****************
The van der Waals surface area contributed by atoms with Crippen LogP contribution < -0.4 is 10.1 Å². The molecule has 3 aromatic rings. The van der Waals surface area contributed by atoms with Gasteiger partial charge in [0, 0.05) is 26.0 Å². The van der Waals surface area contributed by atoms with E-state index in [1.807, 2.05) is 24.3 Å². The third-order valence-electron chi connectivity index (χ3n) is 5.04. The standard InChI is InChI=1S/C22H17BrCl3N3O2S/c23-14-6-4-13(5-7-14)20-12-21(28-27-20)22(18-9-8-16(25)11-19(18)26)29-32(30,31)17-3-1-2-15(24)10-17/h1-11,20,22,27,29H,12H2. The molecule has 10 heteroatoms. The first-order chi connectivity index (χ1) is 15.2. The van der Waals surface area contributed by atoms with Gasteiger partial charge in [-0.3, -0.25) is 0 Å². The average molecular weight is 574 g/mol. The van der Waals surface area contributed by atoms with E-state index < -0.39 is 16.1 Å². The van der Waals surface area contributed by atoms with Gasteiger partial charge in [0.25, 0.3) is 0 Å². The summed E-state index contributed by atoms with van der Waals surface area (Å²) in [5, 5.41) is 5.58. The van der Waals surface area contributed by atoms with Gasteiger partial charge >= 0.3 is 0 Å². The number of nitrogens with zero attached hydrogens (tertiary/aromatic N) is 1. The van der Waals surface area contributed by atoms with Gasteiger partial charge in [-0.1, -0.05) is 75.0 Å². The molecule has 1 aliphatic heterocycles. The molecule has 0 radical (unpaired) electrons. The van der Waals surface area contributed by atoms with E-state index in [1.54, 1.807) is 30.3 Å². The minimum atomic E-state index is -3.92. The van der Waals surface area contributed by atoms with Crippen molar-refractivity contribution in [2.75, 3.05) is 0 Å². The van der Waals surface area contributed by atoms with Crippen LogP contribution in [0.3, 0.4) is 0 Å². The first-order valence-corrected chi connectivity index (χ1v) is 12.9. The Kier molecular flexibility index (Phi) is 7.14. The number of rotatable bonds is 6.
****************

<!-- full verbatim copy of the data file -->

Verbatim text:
The van der Waals surface area contributed by atoms with Crippen LogP contribution < -0.4 is 10.1 Å². The molecule has 3 aromatic rings. The van der Waals surface area contributed by atoms with Gasteiger partial charge in [0, 0.05) is 26.0 Å². The van der Waals surface area contributed by atoms with E-state index in [1.807, 2.05) is 24.3 Å². The third-order valence-electron chi connectivity index (χ3n) is 5.04. The standard InChI is InChI=1S/C22H17BrCl3N3O2S/c23-14-6-4-13(5-7-14)20-12-21(28-27-20)22(18-9-8-16(25)11-19(18)26)29-32(30,31)17-3-1-2-15(24)10-17/h1-11,20,22,27,29H,12H2. The molecule has 10 heteroatoms. The first-order chi connectivity index (χ1) is 15.2. The van der Waals surface area contributed by atoms with Gasteiger partial charge in [-0.3, -0.25) is 0 Å². The average molecular weight is 574 g/mol. The van der Waals surface area contributed by atoms with E-state index < -0.39 is 16.1 Å². The van der Waals surface area contributed by atoms with Gasteiger partial charge in [0.25, 0.3) is 0 Å². The summed E-state index contributed by atoms with van der Waals surface area (Å²) in [5, 5.41) is 5.58. The van der Waals surface area contributed by atoms with Gasteiger partial charge >= 0.3 is 0 Å². The number of nitrogens with zero attached hydrogens (tertiary/aromatic N) is 1. The van der Waals surface area contributed by atoms with Gasteiger partial charge in [-0.1, -0.05) is 75.0 Å². The molecule has 1 aliphatic heterocycles. The molecule has 0 radical (unpaired) electrons. The van der Waals surface area contributed by atoms with E-state index in [1.54, 1.807) is 30.3 Å². The minimum atomic E-state index is -3.92. The van der Waals surface area contributed by atoms with Crippen molar-refractivity contribution in [2.75, 3.05) is 0 Å². The van der Waals surface area contributed by atoms with Crippen LogP contribution in [0.3, 0.4) is 0 Å². The first-order valence-corrected chi connectivity index (χ1v) is 12.9. The Kier molecular flexibility index (Phi) is 7.14. The number of rotatable bonds is 6.